2. 2. Electrical poultry waterbath stunning parameters EFSA Journal 2014;12(7):3745 2 SUMMARY Following a request from the European Commission, the EFSA Panel on Animal Health and Welfare (AHAW) was asked to deliver a scientific opinion on electrical requirements for waterbath stunning equipment. The AHAW Panel addressed the terms of reference (ToRs) as provided by the European Commission, based upon information received from a third country. The Commission requested the EFSA to review the scientific publication provided and to assess to what extent the electrical parameters proposed for stunning poultry are able to provide a level of animal welfare at least equivalent to that ensured by the currently allowed methods and, in case of favourable reply, under what conditions. Following review of the provided information and evaluating the stunning procedure applied and its welfare outcome (ToR1) it was concluded that the submitted study does not provide enough scientific information upon which to base an assessment of the scientific approach and parameters suggested. Consequently, a full assessment of the animal welfare implications of the proposed stunning procedure was not undertaken (ToR2) and a revision of the electrical requirements for waterbath stunning equipment laid down in Table 2 of Chapter II of Annex I to Council Regulation (EC) No 1099/2009 is not recommended (ToR3). Nonetheless, the information provided was sufficient to conclude that the birds were not rendered immediately unconscious by the intervention. Application of a current less than that required to induce immediate unconsciousness causes pain, distress and suffering. The study failed to demonstrate absence of pain and suffering until onset of unconsciousness. The minimum duration of unconsciousness was too short to ensure unconsciousness until death by bleeding. In multiple birds waterbath stunning situations, such as the one assessed here, the electrical resistance varies widely between birds making it impossible to deliver the same constant and predetermined current to each individual bird. The complexity of such multiple bird electrical waterbath stunning systems used in poultry slaughterhouses is not conducive to maintaining good animal welfare and, therefore, alternatives should be developed/implemented. Studies such as the one assessed here should consider the internationally accepted basic principle referred to as the 3 Rs (replacement, reduction and refinement, according to Directive 2010/63/EU), which recommend approaches to minimize the use of animals for experimental purposes in line with the European Regulation on protection of animals used for scientific purposes.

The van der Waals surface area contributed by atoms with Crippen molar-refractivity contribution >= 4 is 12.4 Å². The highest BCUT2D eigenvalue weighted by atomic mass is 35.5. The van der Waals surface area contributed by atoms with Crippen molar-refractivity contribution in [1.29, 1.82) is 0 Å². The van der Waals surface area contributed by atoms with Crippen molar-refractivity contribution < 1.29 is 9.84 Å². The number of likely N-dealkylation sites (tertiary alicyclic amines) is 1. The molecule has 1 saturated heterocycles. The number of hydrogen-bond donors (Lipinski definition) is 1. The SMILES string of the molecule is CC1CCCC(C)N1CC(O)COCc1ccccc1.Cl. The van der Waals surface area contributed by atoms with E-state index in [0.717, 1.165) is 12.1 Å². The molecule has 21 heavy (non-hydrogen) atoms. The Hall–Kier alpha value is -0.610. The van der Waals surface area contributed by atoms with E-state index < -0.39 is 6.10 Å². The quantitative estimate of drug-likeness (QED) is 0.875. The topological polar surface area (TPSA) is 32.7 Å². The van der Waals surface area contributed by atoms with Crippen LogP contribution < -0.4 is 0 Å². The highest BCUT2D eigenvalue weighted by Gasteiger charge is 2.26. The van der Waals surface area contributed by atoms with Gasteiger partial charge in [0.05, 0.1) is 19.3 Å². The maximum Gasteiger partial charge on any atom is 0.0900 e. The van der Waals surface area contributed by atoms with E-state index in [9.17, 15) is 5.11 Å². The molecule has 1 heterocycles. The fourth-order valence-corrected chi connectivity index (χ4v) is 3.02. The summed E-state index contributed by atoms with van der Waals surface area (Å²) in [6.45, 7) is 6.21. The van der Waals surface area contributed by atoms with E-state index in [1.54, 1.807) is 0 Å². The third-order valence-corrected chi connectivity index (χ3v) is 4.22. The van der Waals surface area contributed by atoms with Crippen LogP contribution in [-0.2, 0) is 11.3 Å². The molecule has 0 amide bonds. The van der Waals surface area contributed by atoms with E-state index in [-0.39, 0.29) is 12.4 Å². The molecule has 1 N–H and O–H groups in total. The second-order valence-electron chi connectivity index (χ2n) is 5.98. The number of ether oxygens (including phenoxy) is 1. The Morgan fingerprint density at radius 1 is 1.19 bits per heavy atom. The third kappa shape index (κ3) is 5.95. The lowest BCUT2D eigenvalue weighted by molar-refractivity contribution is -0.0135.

3. 3. Electrical poultry waterbath stunning parameters EFSA Journal 2014;12(7):3745 3 TABLE OF CONTENTS Abstract .................................................................................................................................................... 1 Summary .................................................................................................................................................. 2 Table of contents ...................................................................................................................................... 3 Background as provided by the European Commission ........................................................................... 4 Terms of reference as provided by European Commission ...................................................................... 4 Assessment ............................................................................................................................................... 5 1. Introduction ..................................................................................................................................... 5 2. Documentation provided to EFSA ................................................................................................... 5 3. Assessment approach ....................................................................................................................... 6 4. Assessment of eligibility criteria ..................................................................................................... 6 4.1. Intervention of study one ........................................................................................................ 6 4.2. Outcome of study one ............................................................................................................. 7 4.2.1. Onset of unconsciousness and insensibility ........................................................................ 7 4.2.2. Study under controlled laboratory conditions ..................................................................... 7 4.2.2.1. Conclusion ................................................................................................................. 8 4.2.3. Study under slaughterhouse conditions .............................................................................. 8 4.2.3.1. Conclusion ................................................................................................................. 9 4.2.4. Absence of pain, distress and suffering until the loss of consciousness and sensibility ..... 9 4.2.4.1. Conclusion ................................................................................................................. 9 4.2.5. Duration of unconsciousness and insensibility ................................................................... 9 4.2.5.1. Conclusion ............................................................................................................... 10 4.3. Assessment of study two providing details on measurement of the electric current that flows into the bird brain ............................................................................................................................... 10 5. Reporting quality ........................................................................................................................... 10 5.1. Assessment of the reporting quality of the submitted studies based on the selected parameters .......................................................................................................................................... 10 6. Methodological quality .................................................................................................................. 10 6.1. Quality assessment of the internal validity of the submitted studies .................................... 10 Conclusions and recommendations ........................................................................................................ 10 References .............................................................................................................................................. 11 Appendix ................................................................................................................................................ 13 Abbreviations ......................................................................................................................................... 18